Thursday, April 27, 2006

BEHOLD THE LAMB! Message Three
John 21:15-17

When I was just a child, I remember hearing those simple folks in a little country church sing, “What can wash away my sins? Nothing but the blood of Jesus. What can make me whole again? Nothing but the blood of Jesus. O, precious is the flow that makes me white as snow—no other fount I know. Nothing but the blood of Jesus.” That Gospel truth lodged in my heart and years later took root and I was saved.

It is still the only message we have to proclaim today: “knowing that you were not redeemed with corruptible things, like silver and gold, from your aimless conduct received by tradition from your fathers, but with the precious blood of Christ, as of a lamb without blemish and without spot…. Now this is the word which by the gospel was preached to you.” (1 Peter 1:18-19,25b)

One of the central characters in our text today is the man who wrote that—Simon Peter. The events of the crucifixion and resurrection changed his life and led him to a commitment to the proclamation of the Lamb. Consider then:

1. THE METHOD OF OUR PROCLAMATION (21:1-14) These verses provide us with an illustration of the method we are to use to get the Gospel message out. In this fishing story is an illustration of how to fish for the souls of men. See first:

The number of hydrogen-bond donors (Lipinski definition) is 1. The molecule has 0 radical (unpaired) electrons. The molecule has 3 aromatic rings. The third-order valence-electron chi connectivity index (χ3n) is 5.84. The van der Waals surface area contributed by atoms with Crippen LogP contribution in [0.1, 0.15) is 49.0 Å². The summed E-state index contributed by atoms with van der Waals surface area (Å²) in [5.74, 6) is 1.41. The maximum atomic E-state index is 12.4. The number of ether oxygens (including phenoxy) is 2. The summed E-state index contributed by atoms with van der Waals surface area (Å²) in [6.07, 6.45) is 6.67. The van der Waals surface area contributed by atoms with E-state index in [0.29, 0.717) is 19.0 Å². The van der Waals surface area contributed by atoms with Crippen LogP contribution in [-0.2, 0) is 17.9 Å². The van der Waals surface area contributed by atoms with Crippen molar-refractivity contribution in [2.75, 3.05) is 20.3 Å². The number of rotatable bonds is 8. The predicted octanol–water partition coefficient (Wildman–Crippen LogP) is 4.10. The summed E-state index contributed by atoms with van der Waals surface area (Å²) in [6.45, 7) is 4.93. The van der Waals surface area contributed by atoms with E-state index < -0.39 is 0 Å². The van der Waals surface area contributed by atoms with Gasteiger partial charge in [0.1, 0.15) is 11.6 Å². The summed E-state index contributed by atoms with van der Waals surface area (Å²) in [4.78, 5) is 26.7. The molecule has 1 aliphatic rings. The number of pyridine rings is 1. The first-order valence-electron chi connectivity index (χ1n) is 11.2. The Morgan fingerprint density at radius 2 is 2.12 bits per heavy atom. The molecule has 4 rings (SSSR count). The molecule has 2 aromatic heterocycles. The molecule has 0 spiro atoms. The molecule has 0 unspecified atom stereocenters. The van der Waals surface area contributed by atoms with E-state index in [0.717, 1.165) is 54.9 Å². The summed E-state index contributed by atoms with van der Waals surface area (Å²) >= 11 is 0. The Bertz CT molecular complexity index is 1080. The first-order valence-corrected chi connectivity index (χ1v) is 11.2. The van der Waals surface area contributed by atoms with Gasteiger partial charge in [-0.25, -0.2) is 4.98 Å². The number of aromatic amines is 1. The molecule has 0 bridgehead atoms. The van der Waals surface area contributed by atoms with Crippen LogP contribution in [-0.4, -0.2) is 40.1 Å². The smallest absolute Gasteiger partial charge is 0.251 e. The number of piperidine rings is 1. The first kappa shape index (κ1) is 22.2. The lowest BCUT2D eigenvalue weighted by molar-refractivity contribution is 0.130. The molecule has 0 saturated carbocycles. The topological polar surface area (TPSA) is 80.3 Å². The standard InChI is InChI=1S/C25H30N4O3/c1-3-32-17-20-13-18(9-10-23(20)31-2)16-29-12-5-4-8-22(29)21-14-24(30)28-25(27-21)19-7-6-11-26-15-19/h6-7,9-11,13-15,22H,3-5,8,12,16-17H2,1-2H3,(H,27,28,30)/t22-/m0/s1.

· FAILURE OF THE WRONG METHOD (v.1-5) These men had the experience and equipment needed to be successful fishermen, but they caught nothing. So the church today has more training and more tools to reach the world than ever before, yet many churches will go through an entire year without leading one soul to Christ. Closely examine the records of many “growing” churches and you find it is often transfer growth and not conversion growth. Someone has said that instead of being fishers of men, we have become keepers of the aquarium. We’re busy with activity. We toil all night. But activity is not accomplishment.

· FRUITFULNESS IN THE RIGHT METHOD (v.6-11) Just listen to Jesus and He will make you a fisher of men. What we see in the disciples is faith and obedience, which always leads to fruitfulness. They could have argued with Jesus, but they didn’t. We delay, we debate, we disobey and so the fish swim away.

· FELLOWSHIP WITH THE RIGHTEOUS MASTER (v.12-14) Jesus told us to abide in Him and we would bear much fruit. We need the strength that comes from feeding on His Word.